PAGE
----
I attempted to implement this strategy and failed pretty quickly due to bad execution on my part, so I bought Greenblatt's Magic Formula mutual fund. Unbelievable performance, 44% first year return or something along those lines. Then, for reasons I don't understand, he closed the fund and rolled remaining accounts into this fund: http://quotes.morningstar.com/fund/genix/f?t=genix. It has an enormous minimum investment. I have no where near that much invested with him, but they allowed the existing mutual fund investors to roll over whatever their account balances were into the new fund.


Also, expect comments like many of those above whenever you talk about the Magic Formula on any forum. People who haven't actually read Greenblatt's writings love to chime in with "clever" quips. That's actually one of the reasons the Magic Formula continues to work. It'll never truly be in favor.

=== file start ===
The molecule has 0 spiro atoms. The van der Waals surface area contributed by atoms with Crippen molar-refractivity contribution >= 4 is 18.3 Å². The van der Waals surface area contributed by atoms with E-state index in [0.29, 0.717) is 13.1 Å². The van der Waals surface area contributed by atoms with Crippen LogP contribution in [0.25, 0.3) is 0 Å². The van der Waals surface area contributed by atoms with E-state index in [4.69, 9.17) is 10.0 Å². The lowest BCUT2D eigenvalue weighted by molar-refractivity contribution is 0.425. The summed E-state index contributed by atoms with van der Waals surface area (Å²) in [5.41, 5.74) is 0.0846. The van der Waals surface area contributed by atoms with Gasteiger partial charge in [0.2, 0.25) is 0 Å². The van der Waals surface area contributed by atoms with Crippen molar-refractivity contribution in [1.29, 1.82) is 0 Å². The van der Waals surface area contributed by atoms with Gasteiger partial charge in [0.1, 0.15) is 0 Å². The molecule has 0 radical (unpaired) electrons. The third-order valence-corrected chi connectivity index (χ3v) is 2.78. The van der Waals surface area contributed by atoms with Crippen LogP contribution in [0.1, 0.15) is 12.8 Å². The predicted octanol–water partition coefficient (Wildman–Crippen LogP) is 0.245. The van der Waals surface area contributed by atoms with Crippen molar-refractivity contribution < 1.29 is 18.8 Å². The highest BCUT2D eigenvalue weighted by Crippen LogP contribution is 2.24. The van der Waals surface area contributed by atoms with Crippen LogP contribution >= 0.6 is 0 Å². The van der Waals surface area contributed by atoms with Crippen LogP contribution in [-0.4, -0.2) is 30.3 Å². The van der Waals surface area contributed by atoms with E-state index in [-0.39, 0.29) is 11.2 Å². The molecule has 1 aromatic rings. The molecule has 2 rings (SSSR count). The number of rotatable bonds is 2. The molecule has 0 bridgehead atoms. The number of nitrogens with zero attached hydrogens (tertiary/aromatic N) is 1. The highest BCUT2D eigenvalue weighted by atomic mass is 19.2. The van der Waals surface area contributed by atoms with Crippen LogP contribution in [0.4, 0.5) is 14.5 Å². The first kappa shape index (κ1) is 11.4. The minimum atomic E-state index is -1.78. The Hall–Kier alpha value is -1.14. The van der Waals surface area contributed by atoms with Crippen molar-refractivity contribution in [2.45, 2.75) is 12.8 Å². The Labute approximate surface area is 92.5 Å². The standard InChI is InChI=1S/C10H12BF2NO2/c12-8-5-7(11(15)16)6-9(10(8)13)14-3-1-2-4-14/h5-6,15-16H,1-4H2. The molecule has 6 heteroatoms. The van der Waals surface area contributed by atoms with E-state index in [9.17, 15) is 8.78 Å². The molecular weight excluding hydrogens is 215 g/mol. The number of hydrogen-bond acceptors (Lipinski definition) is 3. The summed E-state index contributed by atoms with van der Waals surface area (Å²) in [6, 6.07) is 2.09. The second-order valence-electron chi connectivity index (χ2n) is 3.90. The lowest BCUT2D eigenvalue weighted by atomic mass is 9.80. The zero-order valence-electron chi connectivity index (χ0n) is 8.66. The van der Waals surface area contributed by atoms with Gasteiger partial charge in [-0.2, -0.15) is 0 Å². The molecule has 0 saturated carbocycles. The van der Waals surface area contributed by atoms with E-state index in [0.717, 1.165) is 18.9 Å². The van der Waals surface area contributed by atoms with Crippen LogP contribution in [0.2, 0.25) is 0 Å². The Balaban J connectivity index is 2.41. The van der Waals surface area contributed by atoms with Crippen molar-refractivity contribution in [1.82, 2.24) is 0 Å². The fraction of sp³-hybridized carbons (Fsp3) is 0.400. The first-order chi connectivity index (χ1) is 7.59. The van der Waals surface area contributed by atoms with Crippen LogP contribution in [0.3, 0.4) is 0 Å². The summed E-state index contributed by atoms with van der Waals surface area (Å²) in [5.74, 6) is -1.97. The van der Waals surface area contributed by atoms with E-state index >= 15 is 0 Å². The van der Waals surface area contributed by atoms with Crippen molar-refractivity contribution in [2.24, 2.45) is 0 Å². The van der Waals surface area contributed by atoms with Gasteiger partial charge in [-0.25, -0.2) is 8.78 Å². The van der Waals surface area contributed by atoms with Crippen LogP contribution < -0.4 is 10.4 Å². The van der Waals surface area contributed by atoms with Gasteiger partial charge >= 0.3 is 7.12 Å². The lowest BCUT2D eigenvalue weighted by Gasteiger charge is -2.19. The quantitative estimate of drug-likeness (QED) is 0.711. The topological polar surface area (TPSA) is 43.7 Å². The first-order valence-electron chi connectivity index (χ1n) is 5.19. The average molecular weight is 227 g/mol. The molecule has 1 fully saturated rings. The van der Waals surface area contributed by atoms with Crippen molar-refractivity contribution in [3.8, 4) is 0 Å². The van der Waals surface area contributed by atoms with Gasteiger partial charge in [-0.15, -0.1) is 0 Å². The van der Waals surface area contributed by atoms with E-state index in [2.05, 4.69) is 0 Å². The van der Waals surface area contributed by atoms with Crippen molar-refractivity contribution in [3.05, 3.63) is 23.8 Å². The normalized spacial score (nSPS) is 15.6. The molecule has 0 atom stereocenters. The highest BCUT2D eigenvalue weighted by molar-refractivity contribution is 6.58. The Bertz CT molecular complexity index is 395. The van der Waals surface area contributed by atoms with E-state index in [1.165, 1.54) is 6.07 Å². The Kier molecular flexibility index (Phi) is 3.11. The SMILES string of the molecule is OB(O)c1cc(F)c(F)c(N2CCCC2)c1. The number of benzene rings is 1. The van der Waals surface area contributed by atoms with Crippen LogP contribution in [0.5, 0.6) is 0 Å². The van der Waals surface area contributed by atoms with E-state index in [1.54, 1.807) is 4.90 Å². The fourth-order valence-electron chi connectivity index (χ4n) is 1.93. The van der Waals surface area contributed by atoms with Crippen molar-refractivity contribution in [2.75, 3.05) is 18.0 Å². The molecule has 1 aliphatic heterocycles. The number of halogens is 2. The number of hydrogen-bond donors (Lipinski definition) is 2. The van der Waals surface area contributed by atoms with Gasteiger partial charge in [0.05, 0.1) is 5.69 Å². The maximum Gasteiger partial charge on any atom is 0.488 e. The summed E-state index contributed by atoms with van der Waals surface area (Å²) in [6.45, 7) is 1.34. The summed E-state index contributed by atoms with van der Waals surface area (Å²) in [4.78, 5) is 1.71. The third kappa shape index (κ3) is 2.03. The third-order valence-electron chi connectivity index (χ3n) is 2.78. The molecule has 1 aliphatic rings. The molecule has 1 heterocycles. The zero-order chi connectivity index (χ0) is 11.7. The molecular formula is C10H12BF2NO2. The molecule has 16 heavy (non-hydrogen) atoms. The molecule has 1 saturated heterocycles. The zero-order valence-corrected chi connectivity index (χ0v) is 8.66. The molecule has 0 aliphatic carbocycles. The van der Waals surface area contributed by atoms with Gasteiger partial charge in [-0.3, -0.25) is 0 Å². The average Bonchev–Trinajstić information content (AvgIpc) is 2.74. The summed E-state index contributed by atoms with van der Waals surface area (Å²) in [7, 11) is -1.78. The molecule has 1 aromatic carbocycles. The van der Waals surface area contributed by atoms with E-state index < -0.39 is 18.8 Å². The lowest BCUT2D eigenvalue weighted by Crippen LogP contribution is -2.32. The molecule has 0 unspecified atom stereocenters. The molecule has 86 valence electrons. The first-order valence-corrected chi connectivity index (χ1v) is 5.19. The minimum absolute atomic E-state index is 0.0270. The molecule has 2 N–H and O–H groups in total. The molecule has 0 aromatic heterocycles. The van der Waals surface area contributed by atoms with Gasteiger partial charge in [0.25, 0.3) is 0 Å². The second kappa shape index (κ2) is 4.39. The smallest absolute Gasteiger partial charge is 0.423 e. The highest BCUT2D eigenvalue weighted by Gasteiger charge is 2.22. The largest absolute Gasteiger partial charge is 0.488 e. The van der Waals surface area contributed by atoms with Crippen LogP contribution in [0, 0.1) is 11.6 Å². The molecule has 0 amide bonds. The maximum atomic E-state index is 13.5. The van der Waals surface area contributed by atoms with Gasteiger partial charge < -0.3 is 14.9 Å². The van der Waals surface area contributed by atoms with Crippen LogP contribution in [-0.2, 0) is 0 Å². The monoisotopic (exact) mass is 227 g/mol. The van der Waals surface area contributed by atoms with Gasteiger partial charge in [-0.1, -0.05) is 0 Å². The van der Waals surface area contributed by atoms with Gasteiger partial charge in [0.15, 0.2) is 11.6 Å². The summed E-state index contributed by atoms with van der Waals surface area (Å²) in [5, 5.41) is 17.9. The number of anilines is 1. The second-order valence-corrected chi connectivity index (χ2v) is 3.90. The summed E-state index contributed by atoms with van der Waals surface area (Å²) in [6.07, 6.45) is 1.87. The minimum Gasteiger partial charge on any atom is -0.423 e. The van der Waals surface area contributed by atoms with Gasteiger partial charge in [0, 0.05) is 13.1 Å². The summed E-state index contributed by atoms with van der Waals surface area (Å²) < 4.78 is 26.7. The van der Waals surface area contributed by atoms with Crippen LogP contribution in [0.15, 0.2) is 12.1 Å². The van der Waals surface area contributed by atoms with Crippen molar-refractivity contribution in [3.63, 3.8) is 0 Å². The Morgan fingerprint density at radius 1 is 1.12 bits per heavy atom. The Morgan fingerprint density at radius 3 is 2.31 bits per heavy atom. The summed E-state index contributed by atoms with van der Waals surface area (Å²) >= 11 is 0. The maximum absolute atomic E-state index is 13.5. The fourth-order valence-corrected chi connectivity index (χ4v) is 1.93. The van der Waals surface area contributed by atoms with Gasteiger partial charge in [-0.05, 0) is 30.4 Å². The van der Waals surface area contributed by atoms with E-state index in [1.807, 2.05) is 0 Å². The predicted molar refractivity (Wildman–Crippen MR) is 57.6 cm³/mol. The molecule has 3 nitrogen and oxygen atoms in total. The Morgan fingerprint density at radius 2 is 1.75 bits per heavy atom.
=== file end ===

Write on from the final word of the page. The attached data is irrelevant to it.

Do you think he names his books like this on purpose? So Bogleheads scoff and ignore him? That would actually be kind of brilliant.

Obviously we've found some Greenblatt fans in this thread; has anyone else read his fantastic but even more unfortunately titled You Can Be a Stock Market Genius? This book was completely mind blowing. I'm planning on attempting to do this myself in retirement; it would be way too time consuming to try before then.

hodedofome

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Re: The Little Book That Beats The Market
« Reply #18 on: January 11, 2015, 10:24:00 AM »
Yeah Greenblatt has some of the most ridiculous book names you can find...but are actually worth reading. Another one is How I Made $2 Million in the Stock Market by Nicholas Darvas. Sounds shady, but is good.

I think it's book publishers that force them to choose these titles.

innerscorecard

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Re: The Little Book That Beats The Market
« Reply #19 on: January 11, 2015, 06:46:29 PM »